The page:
ISLAMABAD: On New Year’s Eve, the Ministry of Finance estimated that the economy will grow at five per cent in the first half of 2022 with substantial improvement on the external side.
The ministry came out with robust projections for almost all major economic indicators at the close of calendar year 2021. In the first half of FY22, the GDP growth remained at 4pc, tax collection exceeded targets, reserves improved and the current account was reported lowest since 2011.
As per the projected outlook for the second half of FY22, the financial ministry estimates economic growth to stay at 5pc, annual exports at $31bn and remittances at $32bn. It projected that collections of Federal Board of Revenue (FBR) will reach Rs6 trillion and trade deficit to reduce in the second half of FY22.
The finance ministry further said that recent pressures on the current account are due to commodity shock but risks are receding due to timely policy actions.
Finance ministry analyses performance of last year
An official announcement of the finance ministry said it was important to note that this growth was achieved when the rest of the world was encountering massive output contraction. It is pertinent to note that record bumper crops were witnessed in 2021 and the trend is likely to continue next year as well, the ministry said.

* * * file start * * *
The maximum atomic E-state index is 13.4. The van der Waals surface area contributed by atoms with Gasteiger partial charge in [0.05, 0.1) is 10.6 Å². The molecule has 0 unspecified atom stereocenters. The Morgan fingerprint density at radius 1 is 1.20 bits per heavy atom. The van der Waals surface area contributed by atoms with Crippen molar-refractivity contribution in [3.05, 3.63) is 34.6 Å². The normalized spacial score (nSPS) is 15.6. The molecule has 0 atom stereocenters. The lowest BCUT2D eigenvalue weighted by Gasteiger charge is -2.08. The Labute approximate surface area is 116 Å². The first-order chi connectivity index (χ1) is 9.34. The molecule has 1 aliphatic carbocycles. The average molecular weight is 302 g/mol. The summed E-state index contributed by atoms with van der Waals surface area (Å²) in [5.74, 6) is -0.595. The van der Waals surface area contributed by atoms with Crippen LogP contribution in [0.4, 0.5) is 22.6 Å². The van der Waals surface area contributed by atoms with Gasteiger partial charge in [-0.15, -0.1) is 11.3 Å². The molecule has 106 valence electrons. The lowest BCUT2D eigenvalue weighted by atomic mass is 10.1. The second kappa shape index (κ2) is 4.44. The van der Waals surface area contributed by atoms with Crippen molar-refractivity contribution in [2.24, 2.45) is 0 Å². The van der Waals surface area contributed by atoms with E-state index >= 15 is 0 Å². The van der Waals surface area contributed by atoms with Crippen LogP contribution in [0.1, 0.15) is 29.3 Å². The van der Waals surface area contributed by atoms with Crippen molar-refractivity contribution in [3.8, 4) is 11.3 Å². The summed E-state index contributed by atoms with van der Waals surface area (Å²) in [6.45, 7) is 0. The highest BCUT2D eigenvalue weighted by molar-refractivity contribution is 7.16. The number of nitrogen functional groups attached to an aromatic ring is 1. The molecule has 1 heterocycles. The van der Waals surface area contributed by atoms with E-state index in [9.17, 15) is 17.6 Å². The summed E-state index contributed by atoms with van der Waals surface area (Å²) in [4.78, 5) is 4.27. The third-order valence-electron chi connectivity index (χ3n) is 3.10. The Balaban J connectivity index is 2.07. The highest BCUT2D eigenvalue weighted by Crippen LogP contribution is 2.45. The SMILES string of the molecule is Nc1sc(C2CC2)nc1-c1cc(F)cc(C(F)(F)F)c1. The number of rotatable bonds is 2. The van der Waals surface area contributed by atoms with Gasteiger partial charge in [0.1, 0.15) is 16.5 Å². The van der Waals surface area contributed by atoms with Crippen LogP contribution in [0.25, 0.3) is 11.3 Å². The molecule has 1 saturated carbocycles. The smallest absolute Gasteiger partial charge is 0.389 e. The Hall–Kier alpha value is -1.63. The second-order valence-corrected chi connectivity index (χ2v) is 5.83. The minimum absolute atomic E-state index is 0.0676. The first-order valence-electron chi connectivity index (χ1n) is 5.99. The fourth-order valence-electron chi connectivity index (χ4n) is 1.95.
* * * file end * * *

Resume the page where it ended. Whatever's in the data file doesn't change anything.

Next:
Rice production came in at 8.4 million tonnes against last year 7.4m tonnes, maize at 8.5m tonnes against last year 7.9m tonnes and wheat at 27.5m tonnes against last year 25.2m tonnes. Cotton production hit 7.1m bales against last year’s 9.1m bales.
In 2022, sugarcane production is expected to reach 87.7m tonnes, wheat 28.9m tonnes, and rice 8.8m tonnes.
On the fiscal side, FBR revenue reached to Rs4.764tr while the growth in non-tax revenue has witnessed a massive increase to Rs1.630tr in the year 2021. The overall deficit situation has improved to 7.1pc of GDP in FY21 from 8.1pc in FY20.
The primary balance is also contained to 1.4pc from 1.8pc of GDP year earlier. This year, the tax situation is even better than last year and Pakistan is likely to post Rs6tr tax target and more than Rs1.2tr in a single year. So far due to excellent tax collection the primary balance has reported a surplus of Rs206bn in the first four month of current fiscal year.
Following Budget FY22, global commodity prices surged to unprecedented levels, triggering pressure on currencies and pushing higher inflation around the world. According to the FAO, world food prices climbed 27pc to hit a 10-year peak which was reflected from highest ever increase in inflation reported in leading developed countries including USA, UK, Germany and China in the year 2021.
On the external side, import growth is expected to slow down. Moreover, given the better-than-expected agriculture crop outlook, food imports will be curtailed. As per finance ministry analysis, 80-85pc of import surge is due to price effect while 15-20pc is quantitative, in line with economic growth.
Published in Dawn, January 1st, 2022